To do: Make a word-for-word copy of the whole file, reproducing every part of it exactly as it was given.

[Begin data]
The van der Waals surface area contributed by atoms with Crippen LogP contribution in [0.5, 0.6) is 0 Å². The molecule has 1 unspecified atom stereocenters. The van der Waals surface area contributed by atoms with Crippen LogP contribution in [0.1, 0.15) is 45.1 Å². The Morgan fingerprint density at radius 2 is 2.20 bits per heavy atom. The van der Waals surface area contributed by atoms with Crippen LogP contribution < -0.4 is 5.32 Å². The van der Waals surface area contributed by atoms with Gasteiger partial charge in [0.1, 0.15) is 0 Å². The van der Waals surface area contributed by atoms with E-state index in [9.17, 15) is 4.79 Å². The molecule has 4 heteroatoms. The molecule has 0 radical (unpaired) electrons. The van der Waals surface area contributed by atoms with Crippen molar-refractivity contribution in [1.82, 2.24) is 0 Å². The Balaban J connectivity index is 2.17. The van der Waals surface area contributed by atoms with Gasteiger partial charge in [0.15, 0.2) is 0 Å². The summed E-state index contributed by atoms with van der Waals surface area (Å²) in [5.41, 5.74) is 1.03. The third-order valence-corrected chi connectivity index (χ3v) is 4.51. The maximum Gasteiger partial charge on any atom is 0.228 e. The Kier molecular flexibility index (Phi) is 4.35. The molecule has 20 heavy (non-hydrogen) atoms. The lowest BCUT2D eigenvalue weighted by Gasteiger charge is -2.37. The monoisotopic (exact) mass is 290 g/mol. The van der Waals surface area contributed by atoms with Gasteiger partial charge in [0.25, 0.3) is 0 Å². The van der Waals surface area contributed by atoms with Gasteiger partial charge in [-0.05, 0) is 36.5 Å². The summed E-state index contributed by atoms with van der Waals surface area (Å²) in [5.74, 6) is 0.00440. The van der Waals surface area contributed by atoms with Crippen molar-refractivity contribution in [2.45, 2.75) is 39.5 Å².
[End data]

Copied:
The van der Waals surface area contributed by atoms with Crippen LogP contribution in [0.5, 0.6) is 0 Å². The molecule has 1 unspecified atom stereocenters. The van der Waals surface area contributed by atoms with Crippen LogP contribution in [0.1, 0.15) is 45.1 Å². The Morgan fingerprint density at radius 2 is 2.20 bits per heavy atom. The van der Waals surface area contributed by atoms with Crippen LogP contribution < -0.4 is 5.32 Å². The van der Waals surface area contributed by atoms with Gasteiger partial charge in [0.1, 0.15) is 0 Å². The van der Waals surface area contributed by atoms with E-state index in [9.17, 15) is 4.79 Å². The molecule has 4 heteroatoms. The molecule has 0 radical (unpaired) electrons. The van der Waals surface area contributed by atoms with Crippen molar-refractivity contribution in [1.82, 2.24) is 0 Å². The Balaban J connectivity index is 2.17. The van der Waals surface area contributed by atoms with Gasteiger partial charge in [0.15, 0.2) is 0 Å². The summed E-state index contributed by atoms with van der Waals surface area (Å²) in [5.41, 5.74) is 1.03. The third-order valence-corrected chi connectivity index (χ3v) is 4.51. The maximum Gasteiger partial charge on any atom is 0.228 e. The Kier molecular flexibility index (Phi) is 4.35. The molecule has 20 heavy (non-hydrogen) atoms. The lowest BCUT2D eigenvalue weighted by Gasteiger charge is -2.37. The monoisotopic (exact) mass is 290 g/mol. The van der Waals surface area contributed by atoms with Gasteiger partial charge in [0.25, 0.3) is 0 Å². The van der Waals surface area contributed by atoms with Gasteiger partial charge in [-0.05, 0) is 36.5 Å². The summed E-state index contributed by atoms with van der Waals surface area (Å²) in [5.74, 6) is 0.00440. The van der Waals surface area contributed by atoms with Crippen molar-refractivity contribution in [2.45, 2.75) is 39.5 Å².